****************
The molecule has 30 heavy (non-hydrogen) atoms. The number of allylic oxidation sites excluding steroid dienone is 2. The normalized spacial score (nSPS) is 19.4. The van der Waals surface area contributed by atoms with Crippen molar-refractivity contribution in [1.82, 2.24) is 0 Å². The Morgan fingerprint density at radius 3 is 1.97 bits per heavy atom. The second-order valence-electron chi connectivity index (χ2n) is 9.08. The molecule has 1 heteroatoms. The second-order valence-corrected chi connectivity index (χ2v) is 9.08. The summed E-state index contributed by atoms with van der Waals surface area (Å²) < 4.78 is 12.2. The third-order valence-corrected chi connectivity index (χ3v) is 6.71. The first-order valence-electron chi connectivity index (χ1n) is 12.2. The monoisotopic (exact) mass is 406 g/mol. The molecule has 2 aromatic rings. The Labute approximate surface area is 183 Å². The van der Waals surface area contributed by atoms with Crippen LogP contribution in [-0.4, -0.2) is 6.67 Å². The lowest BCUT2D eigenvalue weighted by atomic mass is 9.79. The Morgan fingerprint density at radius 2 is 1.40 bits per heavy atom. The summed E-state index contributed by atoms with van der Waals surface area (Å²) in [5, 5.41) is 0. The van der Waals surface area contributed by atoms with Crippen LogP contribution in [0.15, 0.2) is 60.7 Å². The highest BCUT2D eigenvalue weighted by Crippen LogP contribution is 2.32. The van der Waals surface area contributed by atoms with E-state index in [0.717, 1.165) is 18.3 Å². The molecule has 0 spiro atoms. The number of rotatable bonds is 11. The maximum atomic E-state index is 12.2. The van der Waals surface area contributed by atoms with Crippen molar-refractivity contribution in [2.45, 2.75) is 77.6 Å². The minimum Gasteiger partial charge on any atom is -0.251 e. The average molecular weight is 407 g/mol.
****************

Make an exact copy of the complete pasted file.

The molecule has 30 heavy (non-hydrogen) atoms. The number of allylic oxidation sites excluding steroid dienone is 2. The normalized spacial score (nSPS) is 19.4. The van der Waals surface area contributed by atoms with Crippen molar-refractivity contribution in [1.82, 2.24) is 0 Å². The Morgan fingerprint density at radius 3 is 1.97 bits per heavy atom. The second-order valence-electron chi connectivity index (χ2n) is 9.08. The molecule has 1 heteroatoms. The second-order valence-corrected chi connectivity index (χ2v) is 9.08. The summed E-state index contributed by atoms with van der Waals surface area (Å²) < 4.78 is 12.2. The third-order valence-corrected chi connectivity index (χ3v) is 6.71. The first-order valence-electron chi connectivity index (χ1n) is 12.2. The monoisotopic (exact) mass is 406 g/mol. The molecule has 2 aromatic rings. The Labute approximate surface area is 183 Å². The van der Waals surface area contributed by atoms with Crippen LogP contribution in [-0.4, -0.2) is 6.67 Å². The lowest BCUT2D eigenvalue weighted by atomic mass is 9.79. The Morgan fingerprint density at radius 2 is 1.40 bits per heavy atom. The summed E-state index contributed by atoms with van der Waals surface area (Å²) in [5, 5.41) is 0. The van der Waals surface area contributed by atoms with Crippen LogP contribution in [0.15, 0.2) is 60.7 Å². The highest BCUT2D eigenvalue weighted by Crippen LogP contribution is 2.32. The van der Waals surface area contributed by atoms with E-state index in [0.717, 1.165) is 18.3 Å². The molecule has 0 spiro atoms. The number of rotatable bonds is 11. The maximum atomic E-state index is 12.2. The van der Waals surface area contributed by atoms with Crippen molar-refractivity contribution in [2.45, 2.75) is 77.6 Å². The minimum Gasteiger partial charge on any atom is -0.251 e. The average molecular weight is 407 g/mol.